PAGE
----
But as I said, the days of players respecting their position seems to have changed.  It is likely that players such as Steven Gerrard and Jamie Carragher are the last of the generations who would talk about the pride they had in cleaning the boots of First Team players and how they were in awe of them.  It seems managers have to manage players much like modern parents feel they have to bring up their children, by a process of negotiation.  But as with children, how can you negotiate with someone who doesn’t understand reason or the big picture?  How can you negotiate with someone who is constantly told how good they are, beyond any semblance of reality to the point they will not accept anything other than a First Team place?  Di Canio may end up as one of a long line of great players who never made it in management.  It is ironic that the only member of England’s 1966 World Cup winning side who ever gained any success in management, was the least talented player – Jack Charlton.

One last point I’d like to make is about the press coverage of the Di Canio incident.  There are two aspects, which I believe to be completely irrelevant to the whole argument, which creep into many correspondents’ views.  Firstly, that Di Canio has fascist views and the other is the Chief Executive of Sunderland is a woman.  If you read back many articles you eventually see one or both of these aspects highlighted as if it justifies the actions taken, or maybe fuels the authors own prejudice.  It’s a subject for another article but you can also level that criticism at the coverage of the Blackburn owners as a female is involved in those decisions too. 

One thing is certain, though, Paolo Di Canio will always make headlines and polar opinion.  Time will tell whether this has been the best outcome for the club, but the players should be under severe scrutiny as supporters will have every right to expect a vast improvement in their performance if it really was the Italian who was holding them back.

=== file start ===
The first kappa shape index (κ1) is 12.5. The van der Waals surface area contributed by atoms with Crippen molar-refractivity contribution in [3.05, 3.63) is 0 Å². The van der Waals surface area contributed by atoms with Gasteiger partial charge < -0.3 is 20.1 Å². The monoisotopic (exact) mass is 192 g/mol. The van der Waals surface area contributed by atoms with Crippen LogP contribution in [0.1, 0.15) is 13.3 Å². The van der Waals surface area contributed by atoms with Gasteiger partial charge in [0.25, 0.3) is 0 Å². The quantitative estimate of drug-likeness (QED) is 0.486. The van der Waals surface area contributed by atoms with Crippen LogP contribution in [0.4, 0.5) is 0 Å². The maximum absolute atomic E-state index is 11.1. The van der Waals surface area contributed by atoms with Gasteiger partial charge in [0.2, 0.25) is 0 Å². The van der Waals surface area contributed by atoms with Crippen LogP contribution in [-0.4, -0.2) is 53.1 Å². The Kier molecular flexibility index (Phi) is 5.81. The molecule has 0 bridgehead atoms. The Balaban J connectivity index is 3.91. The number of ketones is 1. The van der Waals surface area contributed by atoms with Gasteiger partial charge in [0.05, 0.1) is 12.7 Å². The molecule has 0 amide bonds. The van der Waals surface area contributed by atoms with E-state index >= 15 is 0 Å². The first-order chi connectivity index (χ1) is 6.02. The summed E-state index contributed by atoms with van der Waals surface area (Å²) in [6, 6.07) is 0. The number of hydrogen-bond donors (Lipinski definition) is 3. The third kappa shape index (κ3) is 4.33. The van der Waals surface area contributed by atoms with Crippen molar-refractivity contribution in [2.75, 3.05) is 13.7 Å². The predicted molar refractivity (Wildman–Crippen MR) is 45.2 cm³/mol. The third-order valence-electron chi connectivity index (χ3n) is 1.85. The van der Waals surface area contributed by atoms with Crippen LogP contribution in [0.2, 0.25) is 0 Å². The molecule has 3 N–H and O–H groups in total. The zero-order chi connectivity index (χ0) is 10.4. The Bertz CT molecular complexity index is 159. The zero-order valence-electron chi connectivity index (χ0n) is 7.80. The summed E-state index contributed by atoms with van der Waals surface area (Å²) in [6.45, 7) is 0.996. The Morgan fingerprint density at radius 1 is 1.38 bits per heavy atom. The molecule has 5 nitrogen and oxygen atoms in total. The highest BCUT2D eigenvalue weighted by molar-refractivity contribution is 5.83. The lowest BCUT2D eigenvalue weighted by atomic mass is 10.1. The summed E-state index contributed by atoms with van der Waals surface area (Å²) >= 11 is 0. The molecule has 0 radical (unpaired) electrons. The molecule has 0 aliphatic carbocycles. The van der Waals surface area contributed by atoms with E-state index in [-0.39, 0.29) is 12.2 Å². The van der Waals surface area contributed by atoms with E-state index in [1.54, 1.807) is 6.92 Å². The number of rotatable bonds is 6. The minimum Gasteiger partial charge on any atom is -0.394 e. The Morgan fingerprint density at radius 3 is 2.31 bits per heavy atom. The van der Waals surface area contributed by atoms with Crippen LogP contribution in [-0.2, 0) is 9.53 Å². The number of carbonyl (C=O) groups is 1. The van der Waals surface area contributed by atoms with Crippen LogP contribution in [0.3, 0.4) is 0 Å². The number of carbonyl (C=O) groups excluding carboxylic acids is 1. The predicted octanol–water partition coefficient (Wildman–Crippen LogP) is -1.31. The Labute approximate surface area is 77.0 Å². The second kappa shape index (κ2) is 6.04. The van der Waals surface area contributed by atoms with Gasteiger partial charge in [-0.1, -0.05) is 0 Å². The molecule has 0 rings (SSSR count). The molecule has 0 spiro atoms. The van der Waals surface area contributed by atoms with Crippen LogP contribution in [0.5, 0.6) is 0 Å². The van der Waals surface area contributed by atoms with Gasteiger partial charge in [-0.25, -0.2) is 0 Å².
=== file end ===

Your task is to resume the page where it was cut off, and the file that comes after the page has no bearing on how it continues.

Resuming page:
Tuesday, 24 September 2013

Biteman Returns

Tomorrow night could see the return of Luis Suarez to the Liverpool starting line-up after his 10-match ban for biting Branislav Ivanovic.  Despite being unavailable for selection, much has happened since he last appeared in a Liverpool shirt.

Their record on the pitch is played 10, won 7, drawn 2 and lost just once.  Suarez could well find he lines up alongside just 4 players who played with him against Chelsea in April, Gerrard, Henderson, Lucas and Enrique.  But it’s the opponents on Wednesday night who will fill the headlines beforehand.  Suarez has form against Manchester United, and mainly in the shape of the punishment he received for his alleged abuse of Patrice Evra.  There is an irony in this meeting between these two sides which has parallels back to 1995 when Eric Cantona returned from an 8-month ban for a kung-fu kick on a Crystal Palace supporter as he left the pitch after receiving a red card.